THE BLOG
02/15/2016 12:17 pm ET Updated Feb 15, 2017

'Justice Scalia' Is an Oxymoron

Alex Wong via Getty Images

As we know, an oxymoron is a linking of words that have contradictory or different meanings, like, for example, "cruel kindness" or "jumbo shrimp." I have long believed that when it comes to protecting the rights of minoritized groups in the United States, we can include "Justice Scalia" on the list of oxymorons since Scalia promoted anything but justice in his opposition to the Voting Rights Act and affirmative action, women's reproductive freedoms, and in particular, the rights and freedoms of lesbian, gay, bisexual, and trans* people.

Romer v. Evans

In Romer v. Evans, the Supreme Court in a 6 to 3 decision ruled in 1996 that a Colorado state constitutional amendment unconstitutional when it prevented protected status based on homosexual or bisexual identity because the law contradicted the Fourteenth Amendment's "Equal Protection Clause." Writing for the majority, Anthony Kennedy stated that the Colorado amendment lacked "a rational relationship to legitimate state interests," and that "[a] state cannot so deem a class of persons a stranger to its laws...."

Scalia dissented by virtually equating same-sex sexuality with murder, multiple spousal unions, and animal abuse:

"Of course it is our moral heritage that one should not hate any human being or class of human beings. But I had thought that one could consider certain conduct reprehensible -- murder, for example, or polygamy, or cruelty to animals -- and could exhibit even 'animus' toward such conduct. Surely that is the only sort of 'animus' at issue here: moral disapproval of homosexual conduct..."

Scalia believed same-sex couples equivalent to nothing more than roommates:

"[Colorado's ban] prohibits special treatment of homosexuals, and nothing more. [I]t would prevent the State or any municipality from making death benefit payments to the 'life partner' of a homosexual when it does not make such payments to the long time roommate of a nonhomosexual employee."

Boy Scouts of America v. Dale

Scalia joined with the majority 5 to 4 in 2000 to rule it constitutional for the Boy Scouts of America, which it deemed as a "private organization," to exclude a person, in this instance James Dale, from membership when "the presence of that person affects in a significant way the group's ability to advocate public or private viewpoints." Since the Boy Scouts of America opposes homosexuality as a feature of its "expressive message," and since James Dale, an adult leader, "came out" publicly as gay, the organization stands on constitutional groups for his dismissal.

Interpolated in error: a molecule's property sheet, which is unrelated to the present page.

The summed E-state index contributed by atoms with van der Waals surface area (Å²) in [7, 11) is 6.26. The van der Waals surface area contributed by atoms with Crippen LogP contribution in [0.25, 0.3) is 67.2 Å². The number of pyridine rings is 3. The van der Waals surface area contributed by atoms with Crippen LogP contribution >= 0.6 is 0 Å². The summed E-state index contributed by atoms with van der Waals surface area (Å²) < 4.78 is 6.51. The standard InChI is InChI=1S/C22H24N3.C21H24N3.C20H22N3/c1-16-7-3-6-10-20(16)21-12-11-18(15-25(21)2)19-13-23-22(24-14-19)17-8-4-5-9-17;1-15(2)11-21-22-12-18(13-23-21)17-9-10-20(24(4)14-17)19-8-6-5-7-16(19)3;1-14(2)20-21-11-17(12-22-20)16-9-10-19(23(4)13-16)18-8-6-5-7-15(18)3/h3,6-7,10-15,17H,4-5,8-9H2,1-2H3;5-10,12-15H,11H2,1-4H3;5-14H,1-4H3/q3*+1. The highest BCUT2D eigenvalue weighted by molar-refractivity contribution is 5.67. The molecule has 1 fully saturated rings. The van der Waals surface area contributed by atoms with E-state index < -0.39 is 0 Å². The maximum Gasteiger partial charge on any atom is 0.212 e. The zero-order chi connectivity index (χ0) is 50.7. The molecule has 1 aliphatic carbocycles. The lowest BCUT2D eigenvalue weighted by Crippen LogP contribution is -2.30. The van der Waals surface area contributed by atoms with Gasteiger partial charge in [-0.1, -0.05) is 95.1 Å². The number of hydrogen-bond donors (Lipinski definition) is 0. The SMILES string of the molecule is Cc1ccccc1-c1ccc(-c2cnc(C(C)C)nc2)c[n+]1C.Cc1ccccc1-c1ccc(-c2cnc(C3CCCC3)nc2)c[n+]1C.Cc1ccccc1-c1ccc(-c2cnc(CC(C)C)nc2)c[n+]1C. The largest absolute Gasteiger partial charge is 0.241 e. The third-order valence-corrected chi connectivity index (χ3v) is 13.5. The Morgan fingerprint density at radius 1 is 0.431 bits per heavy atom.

Lawrence v. Texas

In Lawrence v. Texas, the Supreme Court in 2003 finally ruled "unconstitutional" so-called "anti-sodomy" laws, which had criminalized primarily same-sex sexuality. Police arrested the plaintiffs in the case, John Geddes Lawrence & Tyron Garner, whom they supposedly witnessed engaging in sexual activity. The landmark ruling struck down the law not only in Texas, but in the remaining 13 states with similar statutes, and overturned the Court's 1986 Bowers v. Hardwick decision, which upheld Georgia's restrictive anti-sodomy statute.

Writing for the majority in Lawrence v. Texas 5 to 4 decision, Anthony Kennedy stated:

"The petitioners are entitled to respect for their private lives. The state cannot demean their existence or control their destiny by making their private sexual conduct a crime."

Antonin Scalia, however, did not agree, and he voted to maintain the discriminatory law. During oral arguments in the case, he fabricated a false analogy to same-sex sexuality, which he posed to the attorney for the plaintiffs:

"[S]uppose all the States had laws against flagpole sitting at one time, you know, there was a time when it was a popular thing and probably annoyed a lot of communities, and then almost all of them repealed those laws. Does that make flagpole sitting a fundamental right?"

In his dissenting written opinion, Scalia argued that public attitudes against same-sex sexuality alone is enough to maintain its criminalization and, thereby, circumscribe individual rights and liberties. He asserted that the Court's majority "had signed on to the so-called 'gay agenda'" even though:

"Many Americans do not want persons who openly engage in homosexual conduct as partners in their business, as scoutmasters for their children, as teachers in their children's schools, or as boarders in their home. They view this as protecting themselves and their families from a lifestyle that they believe to be immoral and destructive."

Scalia made the scurrilous argument that the Texas law did not target homosexuals unfairly since heterosexuals were subject to the law. "Men and women, heterosexuals and homosexuals, are all subject to [Texas'] prohibition of deviate sexual intercourse with someone of the same sex."